Sixty-eight percent of the Ministry of Public Health’s budget goes towards addressing chronic non-communicable diseases [NCDs]. This is according to Chief Medical Officer, Dr. Shamdeo Persaud, who said that NCDs are a very big challenge for the health sector.
“Sixty-eight percent, and it may even be more of the budget, go to attending chronic non-communicable diseases and their complications,” said Dr. Persaud.
Just last year Senior Minister of Public Health, Ms. Volda Lawrence said, 57 percent of Guyanese adults suffer from some kind of the main NCDs – heart disease or hypertension, diabetes, cancers or chronic lung disease. She disclosed that “approximately 70 percent” of those suffering from NCDs between the ages of 35 and 60 die annually.
The Minister who was speaking at the launch of the Presidential Commission on NCDs which was set up to enhance Guyana’s efforts to arrest the challenge, said that although the region was ahead of the rest of the world a decade ago when it produced the historic 15-point Port-of-Spain Declaration with its 26 Commitments to combat NCDs, it wasted the advantage.
She pointed out that one of the key architects of the plan, Trinidad and Tobago, is second to Georgetown when it comes to deaths linked to NCDs.
Since the historic Port-of-Spain Declaration, NCDs continue to be a bugbear of the Region and one of the main challenges in the health sector in the Region of the Americas, said Minister Lawrence as she made reference to diabetes and heart diseases as the major causes of deaths in Georgetown and Trinidad and Tobago.
She said, too, that more people in the Americas are expected to fall victims to NCDs with the statistics predicting an “increase in the coming decades due to population growth, aging and urbanization” among other risks.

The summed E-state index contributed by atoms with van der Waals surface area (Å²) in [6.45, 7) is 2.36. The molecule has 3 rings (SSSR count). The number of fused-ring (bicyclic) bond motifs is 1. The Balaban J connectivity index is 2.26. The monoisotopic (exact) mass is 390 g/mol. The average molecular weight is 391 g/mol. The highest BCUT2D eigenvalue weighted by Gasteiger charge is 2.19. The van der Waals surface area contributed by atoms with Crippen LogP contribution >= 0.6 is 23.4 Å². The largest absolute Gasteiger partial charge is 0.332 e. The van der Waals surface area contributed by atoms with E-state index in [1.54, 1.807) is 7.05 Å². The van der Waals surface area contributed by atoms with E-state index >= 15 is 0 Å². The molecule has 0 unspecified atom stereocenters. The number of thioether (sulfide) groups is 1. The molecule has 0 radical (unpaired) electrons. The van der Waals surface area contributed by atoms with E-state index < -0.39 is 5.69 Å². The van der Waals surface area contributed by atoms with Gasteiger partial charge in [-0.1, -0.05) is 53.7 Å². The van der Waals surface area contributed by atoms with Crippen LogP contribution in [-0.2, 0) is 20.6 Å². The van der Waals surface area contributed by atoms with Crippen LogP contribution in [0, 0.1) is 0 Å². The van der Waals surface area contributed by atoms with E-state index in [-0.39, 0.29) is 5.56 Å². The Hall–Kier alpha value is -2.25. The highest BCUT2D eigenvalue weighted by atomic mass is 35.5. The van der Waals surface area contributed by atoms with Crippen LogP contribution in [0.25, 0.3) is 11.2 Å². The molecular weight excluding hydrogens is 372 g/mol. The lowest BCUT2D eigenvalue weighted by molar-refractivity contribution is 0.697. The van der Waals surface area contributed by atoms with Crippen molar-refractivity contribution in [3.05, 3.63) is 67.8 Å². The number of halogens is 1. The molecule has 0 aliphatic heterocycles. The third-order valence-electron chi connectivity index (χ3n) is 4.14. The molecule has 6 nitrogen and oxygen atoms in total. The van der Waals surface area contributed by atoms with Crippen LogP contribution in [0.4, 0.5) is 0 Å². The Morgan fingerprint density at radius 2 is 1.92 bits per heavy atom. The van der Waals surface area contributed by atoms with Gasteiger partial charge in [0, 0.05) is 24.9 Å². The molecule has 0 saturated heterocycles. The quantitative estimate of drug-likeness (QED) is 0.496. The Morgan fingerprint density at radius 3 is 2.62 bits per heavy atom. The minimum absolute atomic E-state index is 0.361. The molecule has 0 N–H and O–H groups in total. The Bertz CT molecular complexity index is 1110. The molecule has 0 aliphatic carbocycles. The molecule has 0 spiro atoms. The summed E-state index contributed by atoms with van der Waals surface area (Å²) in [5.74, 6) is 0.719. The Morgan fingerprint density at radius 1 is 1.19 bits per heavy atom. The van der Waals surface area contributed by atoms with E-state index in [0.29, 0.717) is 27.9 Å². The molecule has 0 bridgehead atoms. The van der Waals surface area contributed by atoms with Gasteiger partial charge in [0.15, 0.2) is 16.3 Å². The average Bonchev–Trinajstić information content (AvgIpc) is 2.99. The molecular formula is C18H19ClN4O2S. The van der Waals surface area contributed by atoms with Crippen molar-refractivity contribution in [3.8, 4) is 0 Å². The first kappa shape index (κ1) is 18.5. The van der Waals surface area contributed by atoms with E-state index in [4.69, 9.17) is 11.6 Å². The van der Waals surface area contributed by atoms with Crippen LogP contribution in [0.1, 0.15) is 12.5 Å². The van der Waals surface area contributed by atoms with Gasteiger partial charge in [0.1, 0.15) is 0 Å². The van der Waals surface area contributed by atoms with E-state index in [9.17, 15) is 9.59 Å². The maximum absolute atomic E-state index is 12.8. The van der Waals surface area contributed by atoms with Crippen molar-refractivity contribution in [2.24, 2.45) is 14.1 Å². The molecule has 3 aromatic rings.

Locally, Lawrence highlighted the herculean efforts of Dr. Persaud who is working in the ‘All of government; All of Society Approach’ to help counter the multi-dimensional causes of NCDs.
“The Ministry will intensify the campaign against the perpetuation of this high incidence of premature deaths from NCDs in order to ensure a sustainable economic framework pillared by a healthy nation and fulfill the objectives of the 2030 agenda,” the Minister said.
The Public Health sector was poised to roll back NCDs with the new tobacco laws “within the framework” of the global Framework Convention on Tobacco Control [FCTC] to which Guyana is a signatory.
And indeed the results are being realised. According to the CMO, the public health sector has been able to improve its response to NCDs. He, however, lamented recently, that there still exist some challenges. The challenges, he said, has been linked especially to the movement of people.
“Now you have the situation in our bordering countries, particularly Venezuela, with persons coming over…our health services have sometimes to work way beyond its normal call of duty to ensure that those persons are attended to too,” said Dr. Persaud.
Even as he spoke of the effort focused on NCDs, the CMO also noted that a sizeable chunk of the public health sector’s budget also goes towards dealing with mental health issues and those related to accident, injuries, violence and suicide.
“Those are things that we have to interact a little bit more with a broader sector of society. It is not necessarily that we can address these problems only by how well we can suture wounds or fix something that happens at the level of an institution but we may have to go out there a little bit more and be more proactive towards prevention.
But in order to ensure that these challenges faced by the health sector are continually addressed, Dr. Persaud that the public health sector has been training health workers.
The move in this direction, Dr. Persaud said, is in keeping with the Sustainable Development Goal [SDG] number four. SDG number four is one that speaks to the notion of life-long learning, which is crucial to any health sector.
Just recently, the health sector commenced training of a batch of 36 medexes who will be plugged into the system by 2021 as part of its commitment to SDG number four.
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